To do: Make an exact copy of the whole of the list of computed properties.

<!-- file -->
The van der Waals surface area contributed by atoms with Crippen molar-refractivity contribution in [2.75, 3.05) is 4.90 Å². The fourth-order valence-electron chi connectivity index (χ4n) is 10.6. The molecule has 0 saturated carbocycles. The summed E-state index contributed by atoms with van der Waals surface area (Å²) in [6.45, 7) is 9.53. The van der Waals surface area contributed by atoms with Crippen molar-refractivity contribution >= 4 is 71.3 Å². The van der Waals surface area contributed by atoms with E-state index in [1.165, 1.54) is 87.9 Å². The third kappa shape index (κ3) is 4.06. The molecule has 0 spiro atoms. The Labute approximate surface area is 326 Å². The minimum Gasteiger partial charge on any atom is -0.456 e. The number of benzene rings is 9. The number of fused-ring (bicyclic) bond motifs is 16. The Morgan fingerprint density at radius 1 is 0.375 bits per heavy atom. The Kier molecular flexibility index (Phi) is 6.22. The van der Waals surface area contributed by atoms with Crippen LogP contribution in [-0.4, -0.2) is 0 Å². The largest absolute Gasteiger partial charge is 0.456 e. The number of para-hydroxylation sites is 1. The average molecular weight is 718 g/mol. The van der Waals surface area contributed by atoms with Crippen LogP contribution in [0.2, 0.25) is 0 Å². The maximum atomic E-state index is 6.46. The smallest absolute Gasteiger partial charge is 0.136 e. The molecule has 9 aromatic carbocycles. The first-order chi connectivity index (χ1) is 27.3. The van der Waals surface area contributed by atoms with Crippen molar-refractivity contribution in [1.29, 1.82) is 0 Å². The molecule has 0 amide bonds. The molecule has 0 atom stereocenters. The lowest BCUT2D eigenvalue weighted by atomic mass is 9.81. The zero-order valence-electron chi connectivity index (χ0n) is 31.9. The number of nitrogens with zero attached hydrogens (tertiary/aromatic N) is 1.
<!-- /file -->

The van der Waals surface area contributed by atoms with Crippen molar-refractivity contribution in [2.75, 3.05) is 4.90 Å². The fourth-order valence-electron chi connectivity index (χ4n) is 10.6. The molecule has 0 saturated carbocycles. The summed E-state index contributed by atoms with van der Waals surface area (Å²) in [6.45, 7) is 9.53. The van der Waals surface area contributed by atoms with Crippen molar-refractivity contribution >= 4 is 71.3 Å². The van der Waals surface area contributed by atoms with E-state index in [1.165, 1.54) is 87.9 Å². The third kappa shape index (κ3) is 4.06. The molecule has 0 spiro atoms. The Labute approximate surface area is 326 Å². The minimum Gasteiger partial charge on any atom is -0.456 e. The number of benzene rings is 9. The number of fused-ring (bicyclic) bond motifs is 16. The Morgan fingerprint density at radius 1 is 0.375 bits per heavy atom. The Kier molecular flexibility index (Phi) is 6.22. The van der Waals surface area contributed by atoms with Crippen LogP contribution in [-0.4, -0.2) is 0 Å². The largest absolute Gasteiger partial charge is 0.456 e. The number of para-hydroxylation sites is 1. The average molecular weight is 718 g/mol. The van der Waals surface area contributed by atoms with Crippen LogP contribution in [0.2, 0.25) is 0 Å². The maximum atomic E-state index is 6.46. The smallest absolute Gasteiger partial charge is 0.136 e. The molecule has 9 aromatic carbocycles. The first-order chi connectivity index (χ1) is 27.3. The van der Waals surface area contributed by atoms with Crippen molar-refractivity contribution in [1.29, 1.82) is 0 Å². The molecule has 0 amide bonds. The molecule has 0 atom stereocenters. The lowest BCUT2D eigenvalue weighted by atomic mass is 9.81. The zero-order valence-electron chi connectivity index (χ0n) is 31.9. The number of nitrogens with zero attached hydrogens (tertiary/aromatic N) is 1.